Donald Dell

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Donald Dell
Donald Dell 2009-08-08.jpg
Donald Dell at the Legg Mason Tennis Tournament in August 2009
Full name Donald L. Dell
Country  United States
Born (1938-06-17)June 17, 1938
Bethesda, Maryland, USA
Height 6'1" (185 cm)
Turned pro 1954 (amateur tour)
Retired 1969
Plays Right-handed (one-handed backhand)
Int. Tennis HOF 2009 (member page)
Singles
Career record 25–26
Highest ranking No. 5 (1961 U.S. ranking)[1]
Grand Slam Singles results
French Open 2R (1965)
Wimbledon 3R (1961)
US Open QF (1961)
Career record 4–11
Last updated on: October 22, 2012.

Donald Dell (born June 17, 1938 in Bethesda, Maryland, USA) is an attorney and was a professional tennis player, U.S. Davis Cup captain, and administrator. Dell was one of the first professional sports agents, having represented professional tennis players Arthur Ashe, Stan Smith, Jimmy Connors, and Ivan Lendl during pro tennis' golden age (1975 to 1985). He was also the founder of Professional Services (ProServ), one of the nation's first sports marketing firms established in 1970 with co-founder, Frank Craighill, a fellow law partner. His younger brother, Dick, worked for ProServ, and played Number One Singles for the University of Michigan. He was Big Ten #1 Singles Champion in 1969.

Dell is considered one of the fathers of sports marketing and the sports agent business with IMG's Mark McCormack. Based on his vast experience, Dell wrote a book in 2009 entitled: "Never Make the First Offer."

Dell, was also very instrumental in establishing the Association of Tennis Professionals (ATP) in 1972 with Jack Kramer and Cliff Drysdale, according to Kramer in his book: Jack Kramer, The Game, My 40 years in Tennis, (1979). Clients of ProServ dominated the leadership roles of the ATP in its formative years. ProServ and one of its young agents, David Falk, would go onto to represent professional basketball players such as: Patrick Ewing, John Lucas.and Michael Jordan[2] selected Dell's ProServ and Falk as his first sports agent after leaving the University of North Carolina.[3]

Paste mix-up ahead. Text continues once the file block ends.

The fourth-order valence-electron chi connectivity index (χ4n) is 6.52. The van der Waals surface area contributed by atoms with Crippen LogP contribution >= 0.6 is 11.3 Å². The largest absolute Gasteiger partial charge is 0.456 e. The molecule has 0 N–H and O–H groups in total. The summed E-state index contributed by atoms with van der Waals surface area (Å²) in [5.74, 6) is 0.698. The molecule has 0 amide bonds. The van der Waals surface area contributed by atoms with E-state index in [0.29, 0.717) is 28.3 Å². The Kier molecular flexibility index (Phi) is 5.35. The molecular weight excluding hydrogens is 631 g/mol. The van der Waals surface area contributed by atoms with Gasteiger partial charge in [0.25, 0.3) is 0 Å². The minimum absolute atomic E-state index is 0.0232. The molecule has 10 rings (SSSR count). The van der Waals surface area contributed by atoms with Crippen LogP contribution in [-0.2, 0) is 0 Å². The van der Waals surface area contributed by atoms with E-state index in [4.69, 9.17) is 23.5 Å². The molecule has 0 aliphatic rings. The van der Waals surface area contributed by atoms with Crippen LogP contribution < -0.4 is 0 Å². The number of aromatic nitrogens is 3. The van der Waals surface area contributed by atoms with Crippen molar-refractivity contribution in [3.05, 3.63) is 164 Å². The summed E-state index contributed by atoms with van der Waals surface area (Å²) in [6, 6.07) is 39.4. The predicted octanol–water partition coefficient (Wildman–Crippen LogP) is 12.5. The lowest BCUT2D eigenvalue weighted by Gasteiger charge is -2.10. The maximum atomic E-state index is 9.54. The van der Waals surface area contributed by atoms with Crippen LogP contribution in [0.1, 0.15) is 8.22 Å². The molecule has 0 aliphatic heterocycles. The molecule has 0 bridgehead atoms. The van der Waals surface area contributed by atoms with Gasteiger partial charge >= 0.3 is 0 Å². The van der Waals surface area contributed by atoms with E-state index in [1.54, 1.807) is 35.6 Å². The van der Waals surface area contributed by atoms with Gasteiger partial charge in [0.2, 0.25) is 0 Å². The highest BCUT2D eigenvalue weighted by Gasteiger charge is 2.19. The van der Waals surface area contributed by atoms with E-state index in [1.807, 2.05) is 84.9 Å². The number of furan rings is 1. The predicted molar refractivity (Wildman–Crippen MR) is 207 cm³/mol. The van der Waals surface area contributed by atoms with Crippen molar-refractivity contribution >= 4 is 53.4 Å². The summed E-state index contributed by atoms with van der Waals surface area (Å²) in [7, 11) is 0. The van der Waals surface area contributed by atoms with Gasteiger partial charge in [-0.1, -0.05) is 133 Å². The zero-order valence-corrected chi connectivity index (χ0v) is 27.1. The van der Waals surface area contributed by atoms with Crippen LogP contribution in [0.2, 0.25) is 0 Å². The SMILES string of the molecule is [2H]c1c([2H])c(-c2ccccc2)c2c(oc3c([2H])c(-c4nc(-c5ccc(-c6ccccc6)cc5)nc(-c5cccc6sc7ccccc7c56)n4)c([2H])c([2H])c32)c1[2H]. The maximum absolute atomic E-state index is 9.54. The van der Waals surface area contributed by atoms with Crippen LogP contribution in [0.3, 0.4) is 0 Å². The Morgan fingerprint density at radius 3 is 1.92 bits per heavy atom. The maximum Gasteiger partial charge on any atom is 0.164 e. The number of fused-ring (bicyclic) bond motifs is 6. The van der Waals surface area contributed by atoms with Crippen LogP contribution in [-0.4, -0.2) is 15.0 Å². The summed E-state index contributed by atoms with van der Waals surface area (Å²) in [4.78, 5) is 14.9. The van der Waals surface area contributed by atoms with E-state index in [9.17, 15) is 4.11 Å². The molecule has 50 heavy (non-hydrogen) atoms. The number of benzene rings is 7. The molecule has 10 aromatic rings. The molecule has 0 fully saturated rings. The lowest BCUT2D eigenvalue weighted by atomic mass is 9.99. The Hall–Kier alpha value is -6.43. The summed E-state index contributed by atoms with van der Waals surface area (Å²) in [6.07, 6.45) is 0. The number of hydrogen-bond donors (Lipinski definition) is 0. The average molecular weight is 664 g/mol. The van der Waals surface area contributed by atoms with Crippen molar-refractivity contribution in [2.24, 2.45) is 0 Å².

ProServ was acquired in 1999 by SFX Sports Group, which later became a subsidiary of Clear Channel Entertainment.[4]

Playing career[edit]

Dell played his collegiate tennis at Yale University where he was a three-time All-American (in 1958, '59 and '60). He reached the NCAA singles finals in 1959 (falling to Whitney Reed of San Jose State University), and was a semifinalist in 1960.

He played on the United States Davis Cup team in 1961 and 1963 and was the captain of the winning Cup teams of 1968 and 1969.

He was a quarterfinalist at the U.S. National championships (now known as the U.S. Open), in 1961, and at the Cincinnati Masters he was a singles finalist in 1959 and a semifinalist in 1958.

Continued involvement with tennis[edit]

Dell received his undergraduate degree from Yale in 1960 and his law degree from the University of Virginia in 1964. He was an associate for the law firm of Hogan & Hartson from 1966 to 1967, was Special Assistant to Peace Corps founder Sargent Shriver from 1968 to 1969, and founded ProServ, Inc., (now known as SFX) in 1970 and served as its chairman until 1997. He was also a co-founder of the ATP players' union, and was co-founder with childhood friend, John A. Harris, Head of Potomac Ventures, of the Legg Mason Classic tennis tournament in Washington, D.C. in 1969.[5]

Dell is the Vice Chairman of the International Tennis Hall of Fame and a member of the board of directors for the Arthur Ashe Institute of Urban Health. Dell broadcast tennis for PBS and NBC television in the 1970s and '80s with Bud Collins and Barry MacKay, and makes appearances on the CBS local affiliate station, WUSA. His last interview was July 31, 2007 with Andrea Roane. He was the Agent for Barry MacKay. who died on June 15, 2012.

Awards and honors[edit]

He was enshrined into the ITA College Tennis Hall of Fame in 1993. He was elected to the International Tennis Hall of Fame in 2009.[6]


References[edit]

  1. ^ United States Lawn Tennis Association (1972). Official Encyclopedia of Tennis (First Edition), p. 414.
  2. ^ Michael Jordan, Inc: Corporate Sport, Media Culture, and Late Modern America - David L. Andrews - Google Books. Books.google.com. Retrieved 2012-06-13. 
  3. ^ Published September 5, 1997. "WALL STREET JOURNAL EXAMINES THE STORY OF PROSERV - SportsBusiness Daily | SportsBusiness Journal | SportsBusiness Daily Global". SportsBusiness Daily. Retrieved 2012-06-13. 
  4. ^ L. Jon Wertheim (2001-11-05). "SFX Sports was supposed to be the ultimate in players' - 11.05.01 - SI Vault". Vault.sportsillustrated.cnn.com. Retrieved 2012-06-13. 
  5. ^ Legg Mason Tennis Classic Official Page
  6. ^ Seles Leads the '09 Hall of Fame Class ESPN.com, January 15, 2009

External links[edit]